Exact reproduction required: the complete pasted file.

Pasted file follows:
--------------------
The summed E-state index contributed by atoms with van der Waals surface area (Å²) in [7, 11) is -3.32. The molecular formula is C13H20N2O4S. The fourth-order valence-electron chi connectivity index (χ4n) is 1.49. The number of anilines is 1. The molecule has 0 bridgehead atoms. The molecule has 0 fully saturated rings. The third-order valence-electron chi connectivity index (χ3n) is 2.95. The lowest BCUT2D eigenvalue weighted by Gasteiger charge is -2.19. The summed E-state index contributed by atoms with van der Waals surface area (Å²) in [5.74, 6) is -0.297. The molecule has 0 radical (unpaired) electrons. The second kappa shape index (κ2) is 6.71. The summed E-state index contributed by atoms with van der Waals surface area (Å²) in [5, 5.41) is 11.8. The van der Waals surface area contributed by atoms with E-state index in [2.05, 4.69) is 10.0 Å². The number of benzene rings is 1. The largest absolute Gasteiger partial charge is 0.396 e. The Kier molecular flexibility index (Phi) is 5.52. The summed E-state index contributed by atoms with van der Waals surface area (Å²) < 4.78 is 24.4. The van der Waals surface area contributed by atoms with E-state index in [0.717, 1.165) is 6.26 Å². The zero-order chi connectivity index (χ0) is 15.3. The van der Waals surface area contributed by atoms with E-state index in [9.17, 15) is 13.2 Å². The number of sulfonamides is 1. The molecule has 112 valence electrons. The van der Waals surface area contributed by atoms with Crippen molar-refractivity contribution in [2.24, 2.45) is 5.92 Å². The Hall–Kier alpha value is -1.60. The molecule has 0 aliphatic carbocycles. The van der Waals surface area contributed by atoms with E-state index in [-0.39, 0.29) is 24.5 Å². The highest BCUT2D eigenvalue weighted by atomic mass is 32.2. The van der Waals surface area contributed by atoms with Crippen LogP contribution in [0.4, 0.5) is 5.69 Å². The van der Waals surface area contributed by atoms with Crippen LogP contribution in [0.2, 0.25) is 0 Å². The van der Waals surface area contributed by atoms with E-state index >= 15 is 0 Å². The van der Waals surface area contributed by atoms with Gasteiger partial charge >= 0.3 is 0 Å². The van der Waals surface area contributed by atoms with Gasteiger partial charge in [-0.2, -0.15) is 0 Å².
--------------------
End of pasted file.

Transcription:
The summed E-state index contributed by atoms with van der Waals surface area (Å²) in [7, 11) is -3.32. The molecular formula is C13H20N2O4S. The fourth-order valence-electron chi connectivity index (χ4n) is 1.49. The number of anilines is 1. The molecule has 0 bridgehead atoms. The molecule has 0 fully saturated rings. The third-order valence-electron chi connectivity index (χ3n) is 2.95. The lowest BCUT2D eigenvalue weighted by Gasteiger charge is -2.19. The summed E-state index contributed by atoms with van der Waals surface area (Å²) in [5.74, 6) is -0.297. The molecule has 0 radical (unpaired) electrons. The second kappa shape index (κ2) is 6.71. The summed E-state index contributed by atoms with van der Waals surface area (Å²) in [5, 5.41) is 11.8. The van der Waals surface area contributed by atoms with E-state index in [2.05, 4.69) is 10.0 Å². The number of benzene rings is 1. The largest absolute Gasteiger partial charge is 0.396 e. The Kier molecular flexibility index (Phi) is 5.52. The summed E-state index contributed by atoms with van der Waals surface area (Å²) < 4.78 is 24.4. The van der Waals surface area contributed by atoms with E-state index in [0.717, 1.165) is 6.26 Å². The zero-order chi connectivity index (χ0) is 15.3. The van der Waals surface area contributed by atoms with E-state index in [9.17, 15) is 13.2 Å². The number of sulfonamides is 1. The molecule has 112 valence electrons. The van der Waals surface area contributed by atoms with Crippen molar-refractivity contribution in [2.24, 2.45) is 5.92 Å². The Hall–Kier alpha value is -1.60. The molecule has 0 aliphatic carbocycles. The van der Waals surface area contributed by atoms with E-state index in [-0.39, 0.29) is 24.5 Å². The highest BCUT2D eigenvalue weighted by atomic mass is 32.2. The van der Waals surface area contributed by atoms with Crippen LogP contribution in [0.4, 0.5) is 5.69 Å². The van der Waals surface area contributed by atoms with Crippen LogP contribution in [0.2, 0.25) is 0 Å². The van der Waals surface area contributed by atoms with E-state index >= 15 is 0 Å². The van der Waals surface area contributed by atoms with Gasteiger partial charge >= 0.3 is 0 Å². The van der Waals surface area contributed by atoms with Gasteiger partial charge in [-0.2, -0.15) is 0 Å².